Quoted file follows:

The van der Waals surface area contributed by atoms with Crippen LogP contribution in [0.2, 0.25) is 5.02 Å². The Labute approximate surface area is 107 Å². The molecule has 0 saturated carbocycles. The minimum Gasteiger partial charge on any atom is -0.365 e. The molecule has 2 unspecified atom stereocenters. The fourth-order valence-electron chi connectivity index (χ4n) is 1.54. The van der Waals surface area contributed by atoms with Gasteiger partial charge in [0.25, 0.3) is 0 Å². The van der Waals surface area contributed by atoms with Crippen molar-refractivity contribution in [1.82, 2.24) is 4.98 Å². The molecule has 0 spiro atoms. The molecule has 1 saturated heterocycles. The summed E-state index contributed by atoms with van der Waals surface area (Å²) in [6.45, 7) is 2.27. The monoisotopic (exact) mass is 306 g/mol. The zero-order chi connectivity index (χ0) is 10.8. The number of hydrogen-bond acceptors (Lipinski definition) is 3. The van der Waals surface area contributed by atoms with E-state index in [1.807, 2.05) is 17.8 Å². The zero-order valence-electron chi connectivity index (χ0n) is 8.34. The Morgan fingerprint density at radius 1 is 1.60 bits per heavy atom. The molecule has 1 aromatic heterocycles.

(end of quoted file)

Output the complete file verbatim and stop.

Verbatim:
The van der Waals surface area contributed by atoms with Crippen LogP contribution in [0.2, 0.25) is 5.02 Å². The Labute approximate surface area is 107 Å². The molecule has 0 saturated carbocycles. The minimum Gasteiger partial charge on any atom is -0.365 e. The molecule has 2 unspecified atom stereocenters. The fourth-order valence-electron chi connectivity index (χ4n) is 1.54. The van der Waals surface area contributed by atoms with Gasteiger partial charge in [0.25, 0.3) is 0 Å². The van der Waals surface area contributed by atoms with Crippen molar-refractivity contribution in [1.82, 2.24) is 4.98 Å². The molecule has 0 spiro atoms. The molecule has 1 saturated heterocycles. The summed E-state index contributed by atoms with van der Waals surface area (Å²) in [6.45, 7) is 2.27. The monoisotopic (exact) mass is 306 g/mol. The zero-order chi connectivity index (χ0) is 10.8. The number of hydrogen-bond acceptors (Lipinski definition) is 3. The van der Waals surface area contributed by atoms with E-state index in [1.807, 2.05) is 17.8 Å². The zero-order valence-electron chi connectivity index (χ0n) is 8.34. The Morgan fingerprint density at radius 1 is 1.60 bits per heavy atom. The molecule has 1 aromatic heterocycles.